# right=isosceles

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• Apr 18th 2012, 07:51 AM
Wilmer
right=isosceles
Find a right triangle and an isosceles triangle that have same perimeter and area.
All sides are integers.
• Apr 18th 2012, 09:03 AM
biffboy
Re: right=isosceles
Any right angled isosceles triangle!
• Apr 18th 2012, 09:35 AM
Plato
Re: right=isosceles
Quote:

Originally Posted by biffboy
Any right angled isosceles triangle!

Can you find a right angled isosceles triangle having all side lengths integers?
• Apr 18th 2012, 09:39 AM
biffboy
Re: right=isosceles
Sorry, I'll have start reading the whole question!
• Nov 26th 2012, 09:04 PM
PaddyMac
Re: right=isosceles
Quote:

Originally Posted by Plato
Can you find a right angled isosceles triangle having all side lengths integers?

No.
In a right isosceles triangle, the ratio of hypotenuse to leg length is sqrt(2). Since this irrational, the side lengths can't be all integers.
The closest you can get is a right triangle where the leg lengths differ by 1, for example (3,4,5) or (20,21,29).
• Nov 26th 2012, 09:11 PM
PaddyMac
Re: right=isosceles
Quote:

Originally Posted by Wilmer
Find a right triangle and an isosceles triangle that have same perimeter and area.
All sides are integers.

(8,15,17) and (10,13,13) both have an area of 60 square units.
• Nov 26th 2012, 09:13 PM
PaddyMac
Re: right=isosceles
Oops, I need to read to whole question. The perimeters are different.
• Nov 26th 2012, 10:42 PM
MacstersUndead
Re: right=isosceles
only a start to a possible solution...
Spoiler:

If we allow for the degenerate case, then the triangle of side lengths 0 satisfies all the conditions mentioned in the problem, but I'm assuming that's not the solution you are looking for / I need to prove only the degenerate case works.

Let x,y,z be the lengths of the right angle triangle with z as the hypotenuse
Let a,a,b be the lengths of the isosceles triangle.

We have that $x+y+z=2a+b$ if we assume perimeters must be equal
$x^2+y^2=z^2$ by Pythagoras
$p(p-x)(p-y)(p-z) = p(p-a)(p-a)(p-b)$ by Heron's formula (squaring both sides) since areas are equal. We can use p here on both sides since perimeters are equal and hence the semi-perimeter is equal as well.

If p=0, then we have the degenerate case, so assume p is not equal to 0 and divide both sides by p

so,
$(p-x)(p-y)(p-z) = (p-a)(p-a)(p-b)$
$p^3 -(x+y+z)p^2 + (xy + xz + yz)p - xyz = p^3 - (2a+b)p^2 + (a^2 + 2ab)p - a^2b$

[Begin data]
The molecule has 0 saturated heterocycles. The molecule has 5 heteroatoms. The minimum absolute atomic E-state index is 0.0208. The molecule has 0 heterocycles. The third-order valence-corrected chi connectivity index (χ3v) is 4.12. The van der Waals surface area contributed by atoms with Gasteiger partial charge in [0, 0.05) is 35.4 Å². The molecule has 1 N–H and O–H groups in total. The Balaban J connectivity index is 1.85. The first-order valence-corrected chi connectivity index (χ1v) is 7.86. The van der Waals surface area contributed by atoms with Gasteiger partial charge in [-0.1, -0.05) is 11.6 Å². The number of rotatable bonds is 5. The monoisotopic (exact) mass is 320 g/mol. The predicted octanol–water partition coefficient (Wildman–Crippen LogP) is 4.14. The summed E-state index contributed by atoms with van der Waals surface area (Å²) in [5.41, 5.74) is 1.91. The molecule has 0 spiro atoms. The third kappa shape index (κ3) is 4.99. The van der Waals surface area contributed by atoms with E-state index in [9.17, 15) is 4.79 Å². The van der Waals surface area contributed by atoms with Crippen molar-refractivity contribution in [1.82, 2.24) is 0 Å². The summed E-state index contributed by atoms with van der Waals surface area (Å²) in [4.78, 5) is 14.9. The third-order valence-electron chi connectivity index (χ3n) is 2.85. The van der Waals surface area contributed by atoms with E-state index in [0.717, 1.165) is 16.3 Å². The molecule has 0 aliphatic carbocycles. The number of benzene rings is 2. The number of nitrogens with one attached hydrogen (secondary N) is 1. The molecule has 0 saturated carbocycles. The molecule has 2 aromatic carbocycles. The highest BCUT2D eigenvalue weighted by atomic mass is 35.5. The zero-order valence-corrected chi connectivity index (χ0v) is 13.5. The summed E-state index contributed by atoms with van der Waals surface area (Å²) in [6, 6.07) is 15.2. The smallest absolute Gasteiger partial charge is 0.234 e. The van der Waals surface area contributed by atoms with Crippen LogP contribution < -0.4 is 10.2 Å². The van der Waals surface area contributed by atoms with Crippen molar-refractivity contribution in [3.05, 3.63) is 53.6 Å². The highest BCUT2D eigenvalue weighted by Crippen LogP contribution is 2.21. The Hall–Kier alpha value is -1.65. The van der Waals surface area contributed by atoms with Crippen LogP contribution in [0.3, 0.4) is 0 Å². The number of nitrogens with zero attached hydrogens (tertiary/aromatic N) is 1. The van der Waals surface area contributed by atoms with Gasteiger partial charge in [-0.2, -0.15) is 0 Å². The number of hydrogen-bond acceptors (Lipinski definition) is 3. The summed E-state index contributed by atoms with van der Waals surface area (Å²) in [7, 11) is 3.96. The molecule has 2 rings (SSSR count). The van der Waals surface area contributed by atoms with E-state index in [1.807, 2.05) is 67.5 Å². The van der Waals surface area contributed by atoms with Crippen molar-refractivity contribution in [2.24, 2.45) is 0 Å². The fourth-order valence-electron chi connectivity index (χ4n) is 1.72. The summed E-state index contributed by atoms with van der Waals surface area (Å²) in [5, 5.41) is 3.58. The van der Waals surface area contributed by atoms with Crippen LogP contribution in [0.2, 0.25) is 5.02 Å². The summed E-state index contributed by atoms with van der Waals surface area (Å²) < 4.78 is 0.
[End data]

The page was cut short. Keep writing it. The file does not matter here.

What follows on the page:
Hence by comparison we have

$x+y+z = 2a+b$ (i)
$xy+xz+yz = a^2+2ab$ (ii)
$xyz = a^2b$ (iii)

By multiplying (ii) by x and using (iii), we get
$x^2y + x^2z + xyz = a^2x + 2abx$
$x^2 [y+z] = a^2(x-b) + 2abx$ (1)

Similarily

$y^2 [x+z] = a^2(y-b) + 2aby$ (2)
$z^2 [x+y] = a^2(z-b) + 2abz$ (3)

I have to use Pythagoras eventually, but it feels like I'm going in circles.

Maybe I'm going about this question incorrectly. Initially I wanted to use the concept for height as an argument. In the xyz right triangle, if I choose x as the base y is the height. I'm thinking about what happens if I draw an isosceles triangle with the base on the same level as the base of the xyz right triangle. Areas are equal if base lengths are equal and height in the same. hmm...
• Nov 27th 2012, 01:20 AM
Wilmer
Re: right=isosceles
Hint: the isosceles triangle is made up of 2 pythagorean congruent right triangles "stuck together"
along one of the legs; so you need to find 2 right triangles: one has area = twice the other's area.

If isosceles triangle made up of 2 right triangles ABC (BC=a, AC=b, AB=c), sharing leg AC,
and other right triangle is DEF (EF=d, DF=e, DE=f), then:
2a + 2c = d + e + f (perimeter)
ab = de / 2 (area)
• Nov 27th 2012, 02:00 AM
MarkFL
Re: right=isosceles
Quote:

Originally Posted by PaddyMac
No.
In a right isosceles triangle, the ratio of hypotenuse to leg length is sqrt(2). Since this irrational, the side lengths can't be all integers.
The closest you can get is a right triangle where the leg lengths differ by 1, for example (3,4,5) or (20,21,29).

You may generate as many such right triangles as you like by taking two successive members of the Pell sequence as "seeds" for Euclid's method for generating Pythagorean triples.

Here are the first few examples (after the two already given):

(119,120,169), (696,697,985), (4059,4060,5741), (23660,23661,33461).
• Nov 27th 2012, 04:48 AM
Wilmer
Re: right=isosceles
Or looping c from 5 increment by 2: a = [SQRT(2c^2 - 1) - 1] / 2
Next 4:
137903, 137904, 195025
803760, 804761, 1136689
4684659, 4684660, 6625109
27304196, 27304197, 38613965